Are you looking for something to occupy your children through the long, cold winter days? Wondering how to keep them busy during the coming school break? Have you considered how you can make Christmas more spiritually significant? One answer to all these questions is to give the gift of great books! One such book is The Prince’s Poison Cup by R. C. Sproul.
I want to do better this next year! I want to step away from the commercialized insanity of Black Friday and Cyber Monday, and even the commercialization of what some call “Giving Tuesday.” I have realized over the past several months how random, wimpy, and small my prayers are for the children that matter most to me. I want to do better next year for the sake of the next generation—my children, my grandchildren, the children of my church, and their children after them. I want to pray bigger, bolder, and more biblical prayers for them. I am wondering on this Giving Tuesday if there are 9,999 other people who would want to join me in this effort as we anticipate the beginning of a new year.
In the heart of every Christian grandmother is the desire for her grandchildren to know Jesus as their Savior. This was my heart's desire seven years ago when I wrote the text to Jesus is Most Special.It didn’t start out as text for a children’s book about the birth of Christ. It was simply the expression of one grandmother’s heart that her granddaughter would know of God’s love in sending the Savior.
Our hearts are full and we barely know where to begin to express our praise and gratitude for the goodness and mercy that has followed us every day of this year, as with every day of our lives. May we never spare You praise or cease to give You thanks for the daily blessings that we have received from Your generous hand.
Imagine giving your children a beautifully wrapped package. They eagerly tear off the wrapping to find the treasures inside. What do they find? Simple cards with these words: A breath, A heartbeat, Air, Sunshine, Rain, A glass of water, A piece of bread…What might their reaction be? Would a smile come to their faces? Confusion? Disappointment? Complaints? Yet each of the cards should be a humble and joyful reminder of the daily, and even moment-by-moment, generous and gracious provision of God.
The needs of those in the next generation, the challenges they face, and the opportunities before them are great. What might God be pleased to do if His people come to Him with big, bold, biblical prayers of faith?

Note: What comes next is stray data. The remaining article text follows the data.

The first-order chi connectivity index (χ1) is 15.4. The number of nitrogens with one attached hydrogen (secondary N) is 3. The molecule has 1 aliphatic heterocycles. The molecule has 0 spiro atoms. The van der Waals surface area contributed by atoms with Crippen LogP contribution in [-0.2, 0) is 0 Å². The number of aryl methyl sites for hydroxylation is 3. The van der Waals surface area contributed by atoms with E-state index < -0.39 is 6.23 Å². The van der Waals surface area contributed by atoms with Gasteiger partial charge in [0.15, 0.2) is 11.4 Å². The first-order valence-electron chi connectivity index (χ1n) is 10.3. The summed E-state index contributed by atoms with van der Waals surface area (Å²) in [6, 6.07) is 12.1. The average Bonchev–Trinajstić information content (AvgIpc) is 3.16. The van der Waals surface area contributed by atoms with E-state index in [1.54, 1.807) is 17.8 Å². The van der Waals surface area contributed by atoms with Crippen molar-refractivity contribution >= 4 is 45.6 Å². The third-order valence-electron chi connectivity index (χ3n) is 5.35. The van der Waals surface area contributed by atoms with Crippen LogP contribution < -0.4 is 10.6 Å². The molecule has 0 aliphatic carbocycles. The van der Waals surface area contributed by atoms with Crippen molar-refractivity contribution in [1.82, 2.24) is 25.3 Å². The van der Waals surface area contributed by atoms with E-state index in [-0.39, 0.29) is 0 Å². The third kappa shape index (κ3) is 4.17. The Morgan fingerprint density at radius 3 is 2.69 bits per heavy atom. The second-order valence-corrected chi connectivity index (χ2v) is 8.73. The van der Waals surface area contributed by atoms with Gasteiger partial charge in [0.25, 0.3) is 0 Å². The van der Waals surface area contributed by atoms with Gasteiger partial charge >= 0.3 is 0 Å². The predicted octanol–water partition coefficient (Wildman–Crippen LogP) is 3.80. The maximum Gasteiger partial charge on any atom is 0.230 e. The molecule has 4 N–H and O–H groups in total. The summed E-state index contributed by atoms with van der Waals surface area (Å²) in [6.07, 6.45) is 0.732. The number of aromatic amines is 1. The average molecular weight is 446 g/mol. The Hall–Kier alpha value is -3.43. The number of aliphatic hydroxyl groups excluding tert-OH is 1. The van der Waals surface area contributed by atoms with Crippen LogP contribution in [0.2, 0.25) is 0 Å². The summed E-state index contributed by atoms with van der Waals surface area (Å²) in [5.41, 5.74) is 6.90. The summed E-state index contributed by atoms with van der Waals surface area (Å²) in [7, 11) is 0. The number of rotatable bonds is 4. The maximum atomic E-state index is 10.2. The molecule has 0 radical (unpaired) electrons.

The stores are already displaying Christmas decorations and stocking their shelves with an abundance of every imaginable toy and gadget. As you walk down the aisles, you can almost hear the toys and gadgets calling out: You really want this. You need this. You deserve this. This is what will make you happy! Our children and grandchildren are no more immune to the lure of new and exciting things than we are.
God has ordained parents as the primary teachers and disciplers of their children and it is a sacred responsibility and privilege. All the many wonderful Sunday school classes and other children’s and youth programs in your church are no substitute for parents' calling to nurture the faith of their children.
Are you telling your children the truth about death? How you answer their questions about death, and how you bring up truths about death that our culture avoids, are critical to how your children will value life in Christ.
I was looking back over the post below from two years ago, and it struck me: The “hard news from doctors” I referenced then is still hard news today. Back then, my nephew received a diagnosis that his cancer had returned. And now, two and a half years later, he still struggles daily from severe complications of a bone marrow transplant. How does a young man in his 20s not lose hope in the midst of a seemingly undefeatable illness? By trusting in Christ and placing his full confidence in His sovereign goodness! It may never be cancer that your children face, but their lives will be touched by suffering. May we diligently prepare them for that day!